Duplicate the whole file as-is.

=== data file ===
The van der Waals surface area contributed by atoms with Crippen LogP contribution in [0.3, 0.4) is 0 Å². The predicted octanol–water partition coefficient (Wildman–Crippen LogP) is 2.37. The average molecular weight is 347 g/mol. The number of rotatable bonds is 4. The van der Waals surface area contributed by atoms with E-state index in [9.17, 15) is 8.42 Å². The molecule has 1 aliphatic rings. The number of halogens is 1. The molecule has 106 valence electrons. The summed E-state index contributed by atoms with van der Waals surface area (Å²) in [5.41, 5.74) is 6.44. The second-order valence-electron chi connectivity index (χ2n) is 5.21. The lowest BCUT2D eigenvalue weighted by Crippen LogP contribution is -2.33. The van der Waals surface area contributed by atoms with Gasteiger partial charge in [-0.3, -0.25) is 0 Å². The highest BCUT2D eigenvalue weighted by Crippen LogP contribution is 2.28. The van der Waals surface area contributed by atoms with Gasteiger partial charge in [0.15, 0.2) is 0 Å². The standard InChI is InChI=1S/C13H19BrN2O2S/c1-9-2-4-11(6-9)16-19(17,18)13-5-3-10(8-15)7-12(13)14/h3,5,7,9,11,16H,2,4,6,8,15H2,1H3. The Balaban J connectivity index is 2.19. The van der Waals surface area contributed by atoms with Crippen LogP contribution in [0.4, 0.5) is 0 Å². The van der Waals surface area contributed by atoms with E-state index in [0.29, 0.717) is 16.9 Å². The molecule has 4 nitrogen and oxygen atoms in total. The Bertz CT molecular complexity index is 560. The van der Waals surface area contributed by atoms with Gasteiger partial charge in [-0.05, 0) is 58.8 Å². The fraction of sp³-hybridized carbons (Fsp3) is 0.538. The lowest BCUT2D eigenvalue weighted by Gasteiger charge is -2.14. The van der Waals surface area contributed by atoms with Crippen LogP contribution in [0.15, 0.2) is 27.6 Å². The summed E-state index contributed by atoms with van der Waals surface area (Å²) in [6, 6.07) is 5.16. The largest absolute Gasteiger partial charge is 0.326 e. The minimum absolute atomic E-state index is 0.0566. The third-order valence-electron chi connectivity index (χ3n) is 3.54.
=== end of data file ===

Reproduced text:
The van der Waals surface area contributed by atoms with Crippen LogP contribution in [0.3, 0.4) is 0 Å². The predicted octanol–water partition coefficient (Wildman–Crippen LogP) is 2.37. The average molecular weight is 347 g/mol. The number of rotatable bonds is 4. The van der Waals surface area contributed by atoms with E-state index in [9.17, 15) is 8.42 Å². The molecule has 1 aliphatic rings. The number of halogens is 1. The molecule has 106 valence electrons. The summed E-state index contributed by atoms with van der Waals surface area (Å²) in [5.41, 5.74) is 6.44. The second-order valence-electron chi connectivity index (χ2n) is 5.21. The lowest BCUT2D eigenvalue weighted by Crippen LogP contribution is -2.33. The van der Waals surface area contributed by atoms with Gasteiger partial charge in [-0.3, -0.25) is 0 Å². The highest BCUT2D eigenvalue weighted by Crippen LogP contribution is 2.28. The van der Waals surface area contributed by atoms with Gasteiger partial charge in [0.15, 0.2) is 0 Å². The standard InChI is InChI=1S/C13H19BrN2O2S/c1-9-2-4-11(6-9)16-19(17,18)13-5-3-10(8-15)7-12(13)14/h3,5,7,9,11,16H,2,4,6,8,15H2,1H3. The Balaban J connectivity index is 2.19. The van der Waals surface area contributed by atoms with Crippen LogP contribution in [0.4, 0.5) is 0 Å². The van der Waals surface area contributed by atoms with E-state index in [0.29, 0.717) is 16.9 Å². The molecule has 4 nitrogen and oxygen atoms in total. The Bertz CT molecular complexity index is 560. The van der Waals surface area contributed by atoms with Gasteiger partial charge in [-0.05, 0) is 58.8 Å². The fraction of sp³-hybridized carbons (Fsp3) is 0.538. The lowest BCUT2D eigenvalue weighted by Gasteiger charge is -2.14. The van der Waals surface area contributed by atoms with Crippen LogP contribution in [0.15, 0.2) is 27.6 Å². The summed E-state index contributed by atoms with van der Waals surface area (Å²) in [6, 6.07) is 5.16. The largest absolute Gasteiger partial charge is 0.326 e. The minimum absolute atomic E-state index is 0.0566. The third-order valence-electron chi connectivity index (χ3n) is 3.54.